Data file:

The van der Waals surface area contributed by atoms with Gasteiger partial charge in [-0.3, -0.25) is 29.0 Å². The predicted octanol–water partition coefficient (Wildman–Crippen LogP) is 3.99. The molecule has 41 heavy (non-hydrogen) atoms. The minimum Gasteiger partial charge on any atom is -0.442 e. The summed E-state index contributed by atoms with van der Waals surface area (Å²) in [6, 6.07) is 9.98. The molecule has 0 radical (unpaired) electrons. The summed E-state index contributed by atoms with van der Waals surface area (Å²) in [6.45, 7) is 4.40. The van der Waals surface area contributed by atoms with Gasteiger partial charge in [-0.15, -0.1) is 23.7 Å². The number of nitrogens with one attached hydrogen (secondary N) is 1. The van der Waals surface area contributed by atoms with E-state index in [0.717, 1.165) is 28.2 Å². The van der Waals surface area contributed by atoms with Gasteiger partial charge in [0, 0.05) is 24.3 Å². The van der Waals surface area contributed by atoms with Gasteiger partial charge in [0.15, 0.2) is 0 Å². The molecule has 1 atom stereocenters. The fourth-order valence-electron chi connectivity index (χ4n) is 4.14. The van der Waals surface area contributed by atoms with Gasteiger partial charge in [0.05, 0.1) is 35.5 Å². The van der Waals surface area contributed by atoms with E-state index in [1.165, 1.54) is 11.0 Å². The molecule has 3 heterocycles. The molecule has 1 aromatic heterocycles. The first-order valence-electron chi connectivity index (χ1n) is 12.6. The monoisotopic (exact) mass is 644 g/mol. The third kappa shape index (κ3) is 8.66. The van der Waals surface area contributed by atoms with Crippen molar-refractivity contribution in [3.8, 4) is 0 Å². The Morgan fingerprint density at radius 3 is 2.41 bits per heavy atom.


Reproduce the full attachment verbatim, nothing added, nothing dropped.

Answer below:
The van der Waals surface area contributed by atoms with Gasteiger partial charge in [-0.3, -0.25) is 29.0 Å². The predicted octanol–water partition coefficient (Wildman–Crippen LogP) is 3.99. The molecule has 41 heavy (non-hydrogen) atoms. The minimum Gasteiger partial charge on any atom is -0.442 e. The summed E-state index contributed by atoms with van der Waals surface area (Å²) in [6, 6.07) is 9.98. The molecule has 0 radical (unpaired) electrons. The summed E-state index contributed by atoms with van der Waals surface area (Å²) in [6.45, 7) is 4.40. The van der Waals surface area contributed by atoms with Gasteiger partial charge in [-0.15, -0.1) is 23.7 Å². The number of nitrogens with one attached hydrogen (secondary N) is 1. The van der Waals surface area contributed by atoms with E-state index in [0.717, 1.165) is 28.2 Å². The van der Waals surface area contributed by atoms with Gasteiger partial charge in [0, 0.05) is 24.3 Å². The van der Waals surface area contributed by atoms with Gasteiger partial charge in [0.15, 0.2) is 0 Å². The molecule has 1 atom stereocenters. The fourth-order valence-electron chi connectivity index (χ4n) is 4.14. The van der Waals surface area contributed by atoms with Gasteiger partial charge in [0.05, 0.1) is 35.5 Å². The van der Waals surface area contributed by atoms with E-state index in [1.165, 1.54) is 11.0 Å². The molecule has 3 heterocycles. The molecule has 1 aromatic heterocycles. The first-order valence-electron chi connectivity index (χ1n) is 12.6. The monoisotopic (exact) mass is 644 g/mol. The third kappa shape index (κ3) is 8.66. The van der Waals surface area contributed by atoms with Crippen molar-refractivity contribution in [3.8, 4) is 0 Å². The Morgan fingerprint density at radius 3 is 2.41 bits per heavy atom.